In the spirit of that, I urge readers to go to our website www.cis.org.au and make up their own minds.

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20 Responses to Greg Lindsay on think tanks

  1. H B Bear

    I’ve said it before – why would anyone take Moose Knuckles seriously?

  2. Peter from SA

    This is good. The likes of Jonathan Green are unable to debate credible doctrine. They’re just not used to it. Play on …

  3. incoherent rambler

    Evidence based er.. anything is good. Unfortunately “evidence based” is one of those terms that has been stolen by the left for other uses.

  4. Peter from SA

    Gee wiz Sinc I actually read that page at “sourceWatch” … “Davidson and Novak’s report was dismissed by as “a very poor quality report” by Saul Eslake … Eslake argued that the report was “based on very few facts and many of the things that are presented as facts are simply wrong”

    as a guy who enjoys this site I forget what s*** you must have to live with. Hope it is water off a duck’s back?

  5. Sinclair Davidson

    Peter – It gets worse; the TCCI never released the report that Julie and I wrote – so Eslake could never have read it. What Eslake read and SourceWatch links to was the preface that the TCCI published to get debate going.

  6. Peter from SA

    Sinc – astounding. Being involved 100% in business for several years my interests in such things lapsed – but I am now “re-energised” if that is a word.. And those idiots are routinely pushed by the ABC as “expert commentators”? Madness … but if I get “re-energised” in this I guess others might too. hope that provides a slim positive …

  7. Peter from SA

    and Eslake always seems tagged as a “Bank of America” commentator to give him private sector cred, unless my gin-addled mind is playing tricks on me which is possible …

  8. Des Deskperson

    Terry Moran is a Labor bureaucrat maate who used to move around Australia as Labor governments in various jurisdictions lost office or came into power.

    As head of PM&C under Rudd, Moran was responsible for the March 2010 Report: ‘Ahead of the Game: Blueprint for the Reform of Australian Government Administration’

    This was a thin and unoriginal, err, review of the management of the Australian Public Service by a guy who may have been a competent administrator but who never seems to have had a new idea in his life. Its main contribution was the imposition of a new layer of woolly manageobable. ‘Human capital’ seems to be a phrase that Moran was particularly fond of, borrowed, of course from the US. What it meant and what ‘value it added’ was beyond most of us.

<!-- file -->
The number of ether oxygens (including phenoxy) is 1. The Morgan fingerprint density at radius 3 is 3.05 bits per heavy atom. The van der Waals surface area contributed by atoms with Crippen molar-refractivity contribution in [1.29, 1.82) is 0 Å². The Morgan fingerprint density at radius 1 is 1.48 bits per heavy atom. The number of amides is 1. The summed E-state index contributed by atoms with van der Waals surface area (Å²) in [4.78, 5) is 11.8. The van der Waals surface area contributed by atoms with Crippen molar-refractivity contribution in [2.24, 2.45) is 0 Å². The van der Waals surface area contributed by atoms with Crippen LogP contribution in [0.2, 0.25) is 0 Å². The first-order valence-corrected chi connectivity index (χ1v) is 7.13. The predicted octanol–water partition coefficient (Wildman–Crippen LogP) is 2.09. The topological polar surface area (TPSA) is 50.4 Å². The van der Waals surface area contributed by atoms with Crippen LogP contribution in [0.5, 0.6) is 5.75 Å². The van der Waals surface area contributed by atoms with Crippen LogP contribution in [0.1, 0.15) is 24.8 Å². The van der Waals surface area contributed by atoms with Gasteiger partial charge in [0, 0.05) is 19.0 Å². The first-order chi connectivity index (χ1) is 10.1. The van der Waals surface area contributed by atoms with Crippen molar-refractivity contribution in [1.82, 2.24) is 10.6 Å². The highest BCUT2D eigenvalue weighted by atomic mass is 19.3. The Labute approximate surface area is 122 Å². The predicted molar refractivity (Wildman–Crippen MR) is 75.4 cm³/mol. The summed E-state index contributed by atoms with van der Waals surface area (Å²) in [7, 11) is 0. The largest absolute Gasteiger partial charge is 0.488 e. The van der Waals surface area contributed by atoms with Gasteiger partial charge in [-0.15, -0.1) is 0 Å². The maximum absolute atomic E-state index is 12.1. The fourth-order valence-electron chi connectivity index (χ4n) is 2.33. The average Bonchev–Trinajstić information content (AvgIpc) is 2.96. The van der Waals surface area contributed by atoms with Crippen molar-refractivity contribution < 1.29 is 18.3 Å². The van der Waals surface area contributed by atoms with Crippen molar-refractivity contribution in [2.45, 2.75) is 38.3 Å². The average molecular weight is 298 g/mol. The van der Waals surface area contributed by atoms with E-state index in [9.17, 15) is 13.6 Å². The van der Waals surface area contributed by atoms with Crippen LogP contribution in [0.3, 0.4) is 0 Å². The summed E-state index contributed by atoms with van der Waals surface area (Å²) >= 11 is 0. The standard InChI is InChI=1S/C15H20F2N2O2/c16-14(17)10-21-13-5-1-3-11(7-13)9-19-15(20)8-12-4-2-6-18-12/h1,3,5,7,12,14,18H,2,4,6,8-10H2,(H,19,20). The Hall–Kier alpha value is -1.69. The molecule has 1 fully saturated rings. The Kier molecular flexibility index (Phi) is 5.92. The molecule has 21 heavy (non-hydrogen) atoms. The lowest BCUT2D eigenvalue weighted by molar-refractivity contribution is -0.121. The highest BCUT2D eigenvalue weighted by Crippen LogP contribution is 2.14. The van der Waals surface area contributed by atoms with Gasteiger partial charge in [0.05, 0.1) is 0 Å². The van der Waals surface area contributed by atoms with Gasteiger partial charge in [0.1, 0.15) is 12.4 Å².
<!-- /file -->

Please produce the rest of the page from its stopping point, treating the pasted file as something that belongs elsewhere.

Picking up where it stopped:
9. coz

    yeah, you and crazy Julie know nothing about Tasmania, but hey that’s the nicest photo I’ve seen of you at source watch.

  10. wreckage

    yeah, you and crazy Julie know nothing about Tasmania, but hey that’s the nicest photo I’ve seen of you at source watch.

    Wasn’t that a line from Jabberwocky? Right after

    “Twas brillig, and the slithy toves
    Did gyre and gimble in the wabe:
    All mimsy were the borogoves,
    And the mome raths outgrabe.”

  11. His Omniscience

    CIS promote some silly things – the Target 30 campaign, for instance – but Lindsay is right to call our Green on this one.

  12. coz

    yeah, you and crazy Julie know nothing about Tasmania, but hey that’s the nicest photo I’ve seen of you at source watch.

    Wreckage – Wasn’t that a line from Jabberwocky? Right after

    “Twas brillig, and the slithy toves
    Did gyre and gimble in the wabe:
    All mimsy were the borogoves,
    And the mome raths outgrabe.”

    Heavens man, I wouldn’t put myself in the same league as ‘Lewis Carroll’. I’m on a slow bane anyway, so this won’t show up until 10 hours later or whatever slowbanning involves. Sinkers must be having a bad night or something. sowwy. vewwy vewwy sowwy.

  13. coz

    no, have to correct myself there, I’m not on slowban, musta hit the wrong button and presumed wrongly.

  14. Rafe

    What is crazy about the CIS Target 30 campaign?

    It is easy to talk about the need to reduce the size of government but the hard thing is to formulate plans that can conceivably be implemented and political parties find that very hard to do, even when they are out of office for long terms.

    On a nerdish point of detail, Max Weber made a big deal out of “value-free” or “wertfrie” knowledge, while accepting the role of values in our choice of research topics and our selection of policies, the way the world works does not depend on our values and we need to minimize the amount of bias in our work.